national arbitration forum




Transamerica Corporation v. Transamerica Financial Group c/o Agustino Morales

Claim Number: FA0810001227506



Complainant is Transamerica Corporation (“Complainant”), represented by Bruce A. McDonald, of Schnader Harrison Segal & Lewis LLP, Washington, DC, USA.  Respondent is Transamerica Financial Group c/o Agustino Morales (“Respondent”), Florida, USA.



The domain name at issue is <>, registered with, Inc.



The undersigned certifies that he or she has acted independently and impartially and to the best of his or her knowledge has no known conflict in serving as Panelist in this proceeding.


Honorable Paul A. Dorf (Ret.) as Panelist.



Complainant submitted a Complaint to the National Arbitration Forum electronically on October 2, 2008; the National Arbitration Forum received a hard copy of the Complaint on October 2, 2008.


On October 2, 2008,, Inc. confirmed by e-mail to the National Arbitration Forum that the <> domain name is registered with, Inc. and that Respondent is the current registrant of the name., Inc. has verified that Respondent is bound by the, Inc. registration agreement and has thereby agreed to resolve domain-name disputes brought by third parties in accordance with ICANN's Uniform Domain Name Dispute Resolution Policy (the "Policy").


On October 16, 2008, a Notification of Complaint and Commencement of Administrative Proceeding (the "Commencement Notification"), setting a deadline of November 5, 2008 by which Respondent could file a response to the Complaint, was transmitted to Respondent via e-mail, post and fax, to all entities and persons listed on Respondent's registration as technical, administrative and billing contacts, and to by e-mail.


Having received no response from Respondent, the National Arbitration Forum transmitted to the parties a Notification of Respondent Default.


On November 10, 2008, pursuant to Complainant's request to have the dispute decided by a single-member Panel, the National Arbitration Forum appointed Honorable Paul A. Dorf (Ret.) as Panelist.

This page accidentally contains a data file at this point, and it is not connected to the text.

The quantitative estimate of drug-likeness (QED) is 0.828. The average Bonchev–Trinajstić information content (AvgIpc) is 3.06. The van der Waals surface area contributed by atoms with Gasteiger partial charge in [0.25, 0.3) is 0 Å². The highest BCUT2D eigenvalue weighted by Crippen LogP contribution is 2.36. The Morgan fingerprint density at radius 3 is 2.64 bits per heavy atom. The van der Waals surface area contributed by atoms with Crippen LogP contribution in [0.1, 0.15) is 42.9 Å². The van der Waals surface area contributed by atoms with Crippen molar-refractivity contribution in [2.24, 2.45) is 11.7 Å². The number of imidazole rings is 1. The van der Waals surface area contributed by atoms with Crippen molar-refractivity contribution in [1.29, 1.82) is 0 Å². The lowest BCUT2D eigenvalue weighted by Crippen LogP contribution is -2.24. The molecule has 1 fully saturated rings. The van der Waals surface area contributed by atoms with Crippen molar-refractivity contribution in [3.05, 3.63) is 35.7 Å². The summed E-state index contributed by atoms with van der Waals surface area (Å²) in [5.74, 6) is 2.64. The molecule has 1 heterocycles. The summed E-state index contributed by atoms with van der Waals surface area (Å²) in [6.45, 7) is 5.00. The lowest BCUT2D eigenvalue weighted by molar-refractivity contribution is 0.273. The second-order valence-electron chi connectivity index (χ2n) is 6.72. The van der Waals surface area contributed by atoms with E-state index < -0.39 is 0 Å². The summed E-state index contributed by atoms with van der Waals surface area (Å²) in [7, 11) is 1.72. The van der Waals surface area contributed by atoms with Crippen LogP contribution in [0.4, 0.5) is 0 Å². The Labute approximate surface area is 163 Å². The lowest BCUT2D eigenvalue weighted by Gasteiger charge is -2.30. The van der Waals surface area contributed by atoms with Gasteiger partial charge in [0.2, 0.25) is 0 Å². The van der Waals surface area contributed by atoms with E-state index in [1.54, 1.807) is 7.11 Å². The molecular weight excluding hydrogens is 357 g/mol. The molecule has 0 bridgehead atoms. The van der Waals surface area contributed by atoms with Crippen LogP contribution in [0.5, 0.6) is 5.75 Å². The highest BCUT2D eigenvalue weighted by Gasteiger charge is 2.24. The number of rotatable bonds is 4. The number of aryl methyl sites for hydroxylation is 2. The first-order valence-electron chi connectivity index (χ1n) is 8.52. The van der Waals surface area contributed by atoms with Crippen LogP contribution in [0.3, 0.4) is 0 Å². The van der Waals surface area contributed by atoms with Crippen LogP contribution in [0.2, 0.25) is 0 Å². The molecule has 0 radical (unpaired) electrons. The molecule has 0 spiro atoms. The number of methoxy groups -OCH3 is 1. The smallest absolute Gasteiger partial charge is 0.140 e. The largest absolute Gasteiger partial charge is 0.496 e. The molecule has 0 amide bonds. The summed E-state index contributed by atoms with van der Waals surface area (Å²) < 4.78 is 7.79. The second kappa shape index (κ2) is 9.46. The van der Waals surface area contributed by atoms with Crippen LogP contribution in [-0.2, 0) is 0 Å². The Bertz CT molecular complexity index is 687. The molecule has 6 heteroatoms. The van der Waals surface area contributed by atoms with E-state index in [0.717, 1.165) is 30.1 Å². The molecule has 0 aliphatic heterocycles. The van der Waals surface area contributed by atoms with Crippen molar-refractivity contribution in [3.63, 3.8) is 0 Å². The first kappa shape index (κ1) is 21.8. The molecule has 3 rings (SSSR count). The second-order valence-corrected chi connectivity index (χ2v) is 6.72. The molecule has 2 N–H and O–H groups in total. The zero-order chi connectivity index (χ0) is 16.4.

Having reviewed the communications records, the Administrative Panel (the "Panel") finds that the National Arbitration Forum has discharged its responsibility under Paragraph 2(a) of the Rules for Uniform Domain Name Dispute Resolution Policy (the "Rules") "to employ reasonably available means calculated to achieve actual notice to Respondent."  Therefore, the Panel may issue its decision based on the documents submitted and in accordance with the ICANN Policy, ICANN Rules, the National Arbitration Forum's Supplemental Rules and any rules and principles of law that the Panel deems applicable, without the benefit of any response from Respondent.



Complainant requests that the domain name be transferred from Respondent to Complainant.



A.  Complainant makes the following assertions:


1.      Respondent’s <> domain name is confusingly similar to Complainant’s TRANSAMERICA mark.


2.      Respondent does not have any rights or legitimate interests in the <> domain name.


3.      Respondent registered and used the <> domain name in bad faith.


B.  Respondent failed to submit a Response in this proceeding.



Complainant, Transamerica Corporation, has used its TRANSAMERICA mark as their principle service and trademark since 1929 and holds several tradmark registrations with the United States Patent and Trademark Office (“USPTO”) for the TRANSAMERICA mark (i.e., Reg. No. 718,353 issued July 11, 1961) in connection with a variety of services, including financial advising, insurance, and corporate consulting.


Respondent registered the <> domain name on February 21, 2008.  Respondent is using the disputed domain name to advertise vacation homes and other real estate investment opportunities in Florida. 



Paragraph 15(a) of the Rules instructs this Panel to "decide a complaint on the basis of the statements and documents submitted in accordance with the Policy, these Rules and any rules and principles of law that it deems applicable."